3) $\mathbb{C}P^2$: (Complex projective space.) This has second cohomology isomorphic to $\mathbb{Z}$, with a generator represented by the hyperplane class. Its intersection form is given by the singleton matrix [1].

4) $\overline{\mathbb{C}P^2}$: (Complex projective space with reversed orientation.) This has second cohomology isomorphic to $\mathbb{Z}$, with a generator represented by the hyperplane class. Its intersection form is given by the singleton matrix [-1].

5) (Not so simple!) Let $M$ be a nonsingular degree-four hypersurface in $\mathbb{C}P^3$. (That is, $M$ is defined to be the zero locus of a homogenous degree-four polynomial in $\mathbb{C}P^3$; such a hypersurface is often called a K3 surface.) Then the second cohomology of $M$ has rank twenty-two, and its intersection form is given by $3H \oplus 2(-E_8)$. Here, $H$ is the matrix of Example 2 and $E_8$ is given by
2 & 1 & 0 & 0 & 0 & 0 & 0 & 0\\
1 & 2 & 1 & 0 & 0 & 0 & 0 & 0\\
0 & 1 & 2 & 1 & 0 & 0 & 0 & 0 \\
0 & 0 & 1 & 2 & 1 & 0 & 0 & 0 \\
0 & 0 & 0 & 1 & 2 & 1 & 0 & 1 \\
0 & 0 & 0 & 0 & 1 & 2 & 1 & 0 \\
0 & 0 & 0 & 0 & 0 & 1 & 2 & 0 \\
0 & 0 & 0 & 0 & 1 & 0 & 0 & 2


The amazing thing about the intersection form is that it turns out to be very nearly a complete invariant of (closed, simply-connected) topological four-manifolds. More precisely, in 1982, Michael Freedman proved the following:

Let $Q$ be any unimodular, symmetric bilinear pairing. Then there exists a closed, simply-connected topological four-manifold $M$ whose intersection form is $Q$. Moreover, if $Q$ is even, then $M$ is unique up to homeomorphism. If $Q$ is odd, then (up to homeomorphism) there are exactly two closed, simply-connected manifolds with intersection form $Q$.

Here, we say that an intersection form $Q$ is even if $Q(x, x)$ is even for all $x$ (or if it is empty), and is odd otherwise. Examples 1, 2, and 5 above are all even, while Examples 3 and 4 are odd.

It is worth pausing for a moment to appreciate this result. So far, we have encountered two distinct categories of objects in our discussion. On one hand, we have topological objects: simply-connected, topological four-manifolds. On the other, we have algebraic objects: unimodular lattices. At first glance, it might seem that these are two completely different sets of objects; and, indeed, the study of lattices has a long and storied history within number theory entirely independent of any topology (see for example previous posts on this blog about packing problems!). However, Freedman’s theorem says that up to a factor of two, these two things are the same—for every possible intersection form, one can produce a corresponding four-manifold, and at most two such four-manifolds share any given intersection form! Results of this kind which link an algebraic invariant to the topology of a space are (in some sense) the holy grail of topology and are usually extremely hard to come by. For example, the three-dimensional Poincaré conjecture—which states that $S^3$ is the only three-manifold with trivial fundamental group—was only proven in 2006 after remaining open for nearly a century. (Indeed, the astute reader may have already realized that Freedman’s theorem applied to Example 1 turns out to give a proof of the four-dimensional topological Poincaré conjecture!)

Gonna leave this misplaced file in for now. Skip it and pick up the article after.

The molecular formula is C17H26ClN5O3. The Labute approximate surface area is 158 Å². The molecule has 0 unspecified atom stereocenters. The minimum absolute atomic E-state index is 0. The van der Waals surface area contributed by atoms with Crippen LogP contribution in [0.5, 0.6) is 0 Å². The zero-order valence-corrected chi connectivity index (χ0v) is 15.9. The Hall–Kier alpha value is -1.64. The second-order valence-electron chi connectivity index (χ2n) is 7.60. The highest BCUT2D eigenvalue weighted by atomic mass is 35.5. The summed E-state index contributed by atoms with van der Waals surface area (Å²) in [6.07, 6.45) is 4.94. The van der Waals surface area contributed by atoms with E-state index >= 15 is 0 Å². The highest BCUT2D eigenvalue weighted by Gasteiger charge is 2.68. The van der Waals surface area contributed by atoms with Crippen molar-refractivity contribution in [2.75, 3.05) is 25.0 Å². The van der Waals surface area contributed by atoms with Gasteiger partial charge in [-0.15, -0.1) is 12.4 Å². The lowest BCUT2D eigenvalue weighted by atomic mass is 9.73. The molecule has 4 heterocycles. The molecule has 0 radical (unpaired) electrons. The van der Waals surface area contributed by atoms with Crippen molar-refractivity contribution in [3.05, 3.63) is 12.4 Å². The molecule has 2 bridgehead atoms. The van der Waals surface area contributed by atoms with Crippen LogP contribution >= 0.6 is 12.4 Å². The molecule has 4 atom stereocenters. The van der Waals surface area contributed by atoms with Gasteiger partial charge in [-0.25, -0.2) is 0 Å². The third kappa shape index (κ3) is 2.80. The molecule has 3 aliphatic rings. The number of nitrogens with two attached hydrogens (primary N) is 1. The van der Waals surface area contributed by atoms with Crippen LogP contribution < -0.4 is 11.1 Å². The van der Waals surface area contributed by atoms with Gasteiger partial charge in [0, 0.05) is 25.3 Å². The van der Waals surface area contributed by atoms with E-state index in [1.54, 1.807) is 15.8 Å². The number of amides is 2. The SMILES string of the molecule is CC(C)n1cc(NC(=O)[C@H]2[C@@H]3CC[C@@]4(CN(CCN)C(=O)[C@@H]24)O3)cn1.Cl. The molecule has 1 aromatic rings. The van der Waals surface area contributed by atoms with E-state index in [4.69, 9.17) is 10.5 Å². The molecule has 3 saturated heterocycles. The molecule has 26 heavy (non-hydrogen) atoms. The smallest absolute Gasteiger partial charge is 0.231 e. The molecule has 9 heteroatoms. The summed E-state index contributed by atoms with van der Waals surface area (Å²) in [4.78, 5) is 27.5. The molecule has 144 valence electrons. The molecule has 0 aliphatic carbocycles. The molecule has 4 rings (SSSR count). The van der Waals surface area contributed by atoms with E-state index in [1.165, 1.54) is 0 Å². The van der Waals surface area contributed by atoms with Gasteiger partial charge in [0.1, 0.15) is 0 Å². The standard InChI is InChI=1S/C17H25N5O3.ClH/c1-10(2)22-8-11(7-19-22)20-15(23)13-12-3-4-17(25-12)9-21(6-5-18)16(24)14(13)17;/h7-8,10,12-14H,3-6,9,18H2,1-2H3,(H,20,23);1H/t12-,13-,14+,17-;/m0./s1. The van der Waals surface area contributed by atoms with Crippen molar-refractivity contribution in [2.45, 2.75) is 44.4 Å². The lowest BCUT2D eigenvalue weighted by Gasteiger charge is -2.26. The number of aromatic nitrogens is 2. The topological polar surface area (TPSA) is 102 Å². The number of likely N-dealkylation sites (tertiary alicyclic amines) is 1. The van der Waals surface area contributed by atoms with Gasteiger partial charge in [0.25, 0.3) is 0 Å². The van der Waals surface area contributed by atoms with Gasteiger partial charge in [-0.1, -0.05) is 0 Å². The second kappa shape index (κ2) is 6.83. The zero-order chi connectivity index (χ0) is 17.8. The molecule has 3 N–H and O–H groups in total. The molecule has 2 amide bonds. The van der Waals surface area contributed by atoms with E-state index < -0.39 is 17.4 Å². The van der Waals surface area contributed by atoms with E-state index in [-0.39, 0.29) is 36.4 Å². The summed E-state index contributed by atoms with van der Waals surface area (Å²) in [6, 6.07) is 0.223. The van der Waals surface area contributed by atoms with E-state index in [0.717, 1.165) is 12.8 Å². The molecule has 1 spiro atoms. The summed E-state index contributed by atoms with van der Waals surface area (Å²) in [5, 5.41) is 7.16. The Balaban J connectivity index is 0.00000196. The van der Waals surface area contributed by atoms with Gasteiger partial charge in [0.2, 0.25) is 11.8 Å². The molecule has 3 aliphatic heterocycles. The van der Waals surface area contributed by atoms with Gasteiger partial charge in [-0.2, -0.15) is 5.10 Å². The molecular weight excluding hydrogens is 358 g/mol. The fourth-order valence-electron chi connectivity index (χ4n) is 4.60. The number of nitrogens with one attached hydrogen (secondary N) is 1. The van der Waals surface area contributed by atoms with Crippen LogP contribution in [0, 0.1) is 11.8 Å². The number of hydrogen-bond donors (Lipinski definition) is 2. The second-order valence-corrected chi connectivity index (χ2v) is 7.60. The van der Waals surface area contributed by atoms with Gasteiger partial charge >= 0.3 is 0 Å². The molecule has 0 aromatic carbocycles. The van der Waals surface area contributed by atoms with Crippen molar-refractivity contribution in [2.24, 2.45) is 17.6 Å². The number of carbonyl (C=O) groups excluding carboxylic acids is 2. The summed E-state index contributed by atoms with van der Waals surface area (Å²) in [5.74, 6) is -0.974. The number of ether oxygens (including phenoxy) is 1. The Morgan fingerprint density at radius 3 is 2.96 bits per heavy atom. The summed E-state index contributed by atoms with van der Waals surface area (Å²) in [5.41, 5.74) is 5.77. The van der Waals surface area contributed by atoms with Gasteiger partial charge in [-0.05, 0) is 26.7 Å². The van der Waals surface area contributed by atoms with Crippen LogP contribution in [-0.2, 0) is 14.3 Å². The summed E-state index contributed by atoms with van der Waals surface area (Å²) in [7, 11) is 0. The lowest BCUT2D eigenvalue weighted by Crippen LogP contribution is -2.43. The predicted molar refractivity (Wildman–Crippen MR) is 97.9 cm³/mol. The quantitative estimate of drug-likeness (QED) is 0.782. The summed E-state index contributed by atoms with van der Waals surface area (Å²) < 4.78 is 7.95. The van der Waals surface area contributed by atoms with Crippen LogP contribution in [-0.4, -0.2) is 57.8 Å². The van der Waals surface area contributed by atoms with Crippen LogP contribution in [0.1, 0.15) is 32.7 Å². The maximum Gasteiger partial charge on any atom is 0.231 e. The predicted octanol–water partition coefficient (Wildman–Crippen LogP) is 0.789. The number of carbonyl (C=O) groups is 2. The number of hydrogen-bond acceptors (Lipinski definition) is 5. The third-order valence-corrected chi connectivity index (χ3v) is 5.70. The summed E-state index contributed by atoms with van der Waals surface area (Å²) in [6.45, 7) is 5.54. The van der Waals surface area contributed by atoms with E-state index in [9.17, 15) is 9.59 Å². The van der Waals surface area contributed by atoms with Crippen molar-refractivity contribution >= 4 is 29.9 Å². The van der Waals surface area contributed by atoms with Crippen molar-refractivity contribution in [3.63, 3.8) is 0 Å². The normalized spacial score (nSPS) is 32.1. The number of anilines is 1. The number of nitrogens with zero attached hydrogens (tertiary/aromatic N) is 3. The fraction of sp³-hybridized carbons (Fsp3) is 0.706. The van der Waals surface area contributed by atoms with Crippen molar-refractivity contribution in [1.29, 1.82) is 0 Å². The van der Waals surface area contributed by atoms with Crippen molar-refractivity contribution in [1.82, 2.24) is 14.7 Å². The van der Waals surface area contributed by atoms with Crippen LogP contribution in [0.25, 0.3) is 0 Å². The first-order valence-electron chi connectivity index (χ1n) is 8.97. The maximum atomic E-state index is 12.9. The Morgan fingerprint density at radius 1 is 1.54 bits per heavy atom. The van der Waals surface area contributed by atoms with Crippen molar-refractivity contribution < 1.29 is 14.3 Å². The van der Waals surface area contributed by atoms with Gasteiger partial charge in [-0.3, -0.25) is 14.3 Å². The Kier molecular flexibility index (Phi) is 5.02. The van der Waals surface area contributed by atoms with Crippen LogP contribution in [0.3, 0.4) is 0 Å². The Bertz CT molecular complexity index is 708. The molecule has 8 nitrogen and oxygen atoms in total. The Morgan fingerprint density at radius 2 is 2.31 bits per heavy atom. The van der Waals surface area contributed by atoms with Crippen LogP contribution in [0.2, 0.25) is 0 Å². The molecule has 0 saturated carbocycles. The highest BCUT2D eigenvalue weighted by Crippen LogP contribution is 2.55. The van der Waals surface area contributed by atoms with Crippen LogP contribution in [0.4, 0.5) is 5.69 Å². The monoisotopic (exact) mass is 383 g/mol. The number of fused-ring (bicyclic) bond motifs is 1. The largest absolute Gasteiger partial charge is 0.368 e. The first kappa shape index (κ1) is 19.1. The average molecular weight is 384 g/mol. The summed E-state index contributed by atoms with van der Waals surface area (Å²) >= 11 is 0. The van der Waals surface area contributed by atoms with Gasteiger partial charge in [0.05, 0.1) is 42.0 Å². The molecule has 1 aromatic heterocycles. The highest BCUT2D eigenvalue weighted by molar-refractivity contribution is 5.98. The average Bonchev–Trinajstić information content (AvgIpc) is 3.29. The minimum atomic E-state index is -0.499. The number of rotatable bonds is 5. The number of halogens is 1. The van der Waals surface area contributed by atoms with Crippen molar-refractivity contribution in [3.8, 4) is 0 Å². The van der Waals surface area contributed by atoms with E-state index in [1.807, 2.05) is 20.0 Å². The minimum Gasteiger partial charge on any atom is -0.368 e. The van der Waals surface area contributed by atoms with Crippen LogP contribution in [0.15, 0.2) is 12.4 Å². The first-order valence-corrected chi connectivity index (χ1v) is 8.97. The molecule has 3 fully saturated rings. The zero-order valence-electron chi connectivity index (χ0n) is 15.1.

Roughly speaking, this was the state of affairs in four-manifold theory immediately before the introduction of gauge theory. Freedman’s theorem provided a strong correspondence between four-manifolds and their intersection forms, and indeed was a powerful way to indirectly show that two four-manifolds were homeomorphic. However, a crucial distinction remained: this result held in the topological category, with the manifolds constructed in the theorem being topological manifolds and the notion of equivalence being homeomorphism. It was thus a natural question to ask whether a similar correspondence held for smooth four-manifolds (that is, four-manifolds with differentiable structure, up to diffeomorphism).

To the uninitiated, the distinction between smooth and topological manifolds might seem like a technical point. In fact, in three dimensions or less, every topological manifold admits a unique smooth structure—there is no distinction between continuous and smooth topology in dimension three! However, as we shall see, in dimension four the difference between continuous and smooth topology assumes an all-consuming importance. Indeed, the first major application of gauge theory was to show that smooth four-manifolds exhibit a radically different behavior with respect to their intersection forms—the relation between a four-manifold and its intersection form in the smooth category is very different from the tidy correspondence due to Freedman’s theorem in the topological category. This opened up a chasm between continuous and smooth topology in four-dimensions that persists to the present day. (Indeed, while the topological four-dimensional Poincaré conjecture was solved by Freedman, the smooth four-dimensional conjecture remains a major open problem!) Next time, we will attempt to describe this difference and explain how gauge theory could possibly have something to say about it.

About Irving Dai

Irving is a third-year graduate student studying topology and geometry at Princeton University. His mathematical interests include gauge theory and related Floer homologies. In his spare time he plays the violin (occasionally, and usually badly). He is fond of cats.
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One Response to Gauge Theory and Low-Dimensional Topology (Part I: Historical Context)

  1. Alice Wyan says:

    Can’t wait to read the next instalment!